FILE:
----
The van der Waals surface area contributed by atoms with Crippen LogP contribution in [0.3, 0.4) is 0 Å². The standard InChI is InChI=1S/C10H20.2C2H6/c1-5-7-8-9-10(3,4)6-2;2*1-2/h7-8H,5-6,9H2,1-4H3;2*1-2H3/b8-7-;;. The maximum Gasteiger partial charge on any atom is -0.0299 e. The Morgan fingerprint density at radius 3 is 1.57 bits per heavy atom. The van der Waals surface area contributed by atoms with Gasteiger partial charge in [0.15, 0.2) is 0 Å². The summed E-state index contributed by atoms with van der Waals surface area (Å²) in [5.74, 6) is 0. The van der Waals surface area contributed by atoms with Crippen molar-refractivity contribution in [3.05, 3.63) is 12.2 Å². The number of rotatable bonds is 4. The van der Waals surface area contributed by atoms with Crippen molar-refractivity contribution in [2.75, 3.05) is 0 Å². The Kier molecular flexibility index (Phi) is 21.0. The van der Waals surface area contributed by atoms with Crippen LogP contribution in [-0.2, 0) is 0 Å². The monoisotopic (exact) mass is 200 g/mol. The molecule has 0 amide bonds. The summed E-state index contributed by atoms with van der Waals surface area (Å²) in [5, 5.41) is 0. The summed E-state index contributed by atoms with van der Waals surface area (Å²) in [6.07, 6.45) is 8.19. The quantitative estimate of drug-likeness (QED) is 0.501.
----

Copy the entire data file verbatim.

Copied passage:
The van der Waals surface area contributed by atoms with Crippen LogP contribution in [0.3, 0.4) is 0 Å². The standard InChI is InChI=1S/C10H20.2C2H6/c1-5-7-8-9-10(3,4)6-2;2*1-2/h7-8H,5-6,9H2,1-4H3;2*1-2H3/b8-7-;;. The maximum Gasteiger partial charge on any atom is -0.0299 e. The Morgan fingerprint density at radius 3 is 1.57 bits per heavy atom. The van der Waals surface area contributed by atoms with Gasteiger partial charge in [0.15, 0.2) is 0 Å². The summed E-state index contributed by atoms with van der Waals surface area (Å²) in [5.74, 6) is 0. The van der Waals surface area contributed by atoms with Crippen molar-refractivity contribution in [3.05, 3.63) is 12.2 Å². The number of rotatable bonds is 4. The van der Waals surface area contributed by atoms with Crippen molar-refractivity contribution in [2.75, 3.05) is 0 Å². The Kier molecular flexibility index (Phi) is 21.0. The van der Waals surface area contributed by atoms with Crippen LogP contribution in [-0.2, 0) is 0 Å². The monoisotopic (exact) mass is 200 g/mol. The molecule has 0 amide bonds. The summed E-state index contributed by atoms with van der Waals surface area (Å²) in [5, 5.41) is 0. The summed E-state index contributed by atoms with van der Waals surface area (Å²) in [6.07, 6.45) is 8.19. The quantitative estimate of drug-likeness (QED) is 0.501.